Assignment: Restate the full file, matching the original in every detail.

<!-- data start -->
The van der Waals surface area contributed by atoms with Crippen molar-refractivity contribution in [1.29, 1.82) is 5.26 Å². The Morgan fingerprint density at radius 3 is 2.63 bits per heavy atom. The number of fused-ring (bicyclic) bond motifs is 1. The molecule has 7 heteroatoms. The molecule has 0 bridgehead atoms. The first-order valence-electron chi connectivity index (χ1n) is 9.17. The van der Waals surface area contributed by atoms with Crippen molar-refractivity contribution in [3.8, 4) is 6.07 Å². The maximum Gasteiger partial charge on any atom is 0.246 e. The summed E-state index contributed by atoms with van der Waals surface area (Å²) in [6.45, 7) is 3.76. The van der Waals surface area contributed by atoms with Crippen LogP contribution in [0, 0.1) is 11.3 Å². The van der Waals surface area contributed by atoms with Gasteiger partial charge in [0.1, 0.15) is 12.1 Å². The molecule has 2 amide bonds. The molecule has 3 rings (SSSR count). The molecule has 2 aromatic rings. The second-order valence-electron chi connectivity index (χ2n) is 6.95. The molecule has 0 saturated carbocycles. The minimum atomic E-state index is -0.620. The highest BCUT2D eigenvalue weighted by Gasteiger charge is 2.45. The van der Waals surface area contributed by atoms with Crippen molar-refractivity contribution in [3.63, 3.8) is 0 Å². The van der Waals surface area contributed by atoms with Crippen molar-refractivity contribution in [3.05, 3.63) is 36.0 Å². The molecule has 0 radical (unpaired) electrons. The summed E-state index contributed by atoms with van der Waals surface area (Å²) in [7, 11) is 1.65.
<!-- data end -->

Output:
The van der Waals surface area contributed by atoms with Crippen molar-refractivity contribution in [1.29, 1.82) is 5.26 Å². The Morgan fingerprint density at radius 3 is 2.63 bits per heavy atom. The number of fused-ring (bicyclic) bond motifs is 1. The molecule has 7 heteroatoms. The molecule has 0 bridgehead atoms. The first-order valence-electron chi connectivity index (χ1n) is 9.17. The van der Waals surface area contributed by atoms with Crippen molar-refractivity contribution in [3.8, 4) is 6.07 Å². The maximum Gasteiger partial charge on any atom is 0.246 e. The summed E-state index contributed by atoms with van der Waals surface area (Å²) in [6.45, 7) is 3.76. The van der Waals surface area contributed by atoms with Crippen LogP contribution in [0, 0.1) is 11.3 Å². The van der Waals surface area contributed by atoms with Gasteiger partial charge in [0.1, 0.15) is 12.1 Å². The molecule has 2 amide bonds. The molecule has 3 rings (SSSR count). The molecule has 2 aromatic rings. The second-order valence-electron chi connectivity index (χ2n) is 6.95. The molecule has 0 saturated carbocycles. The minimum atomic E-state index is -0.620. The highest BCUT2D eigenvalue weighted by Gasteiger charge is 2.45. The van der Waals surface area contributed by atoms with Crippen molar-refractivity contribution in [3.63, 3.8) is 0 Å². The van der Waals surface area contributed by atoms with Crippen molar-refractivity contribution in [3.05, 3.63) is 36.0 Å². The molecule has 0 radical (unpaired) electrons. The summed E-state index contributed by atoms with van der Waals surface area (Å²) in [7, 11) is 1.65.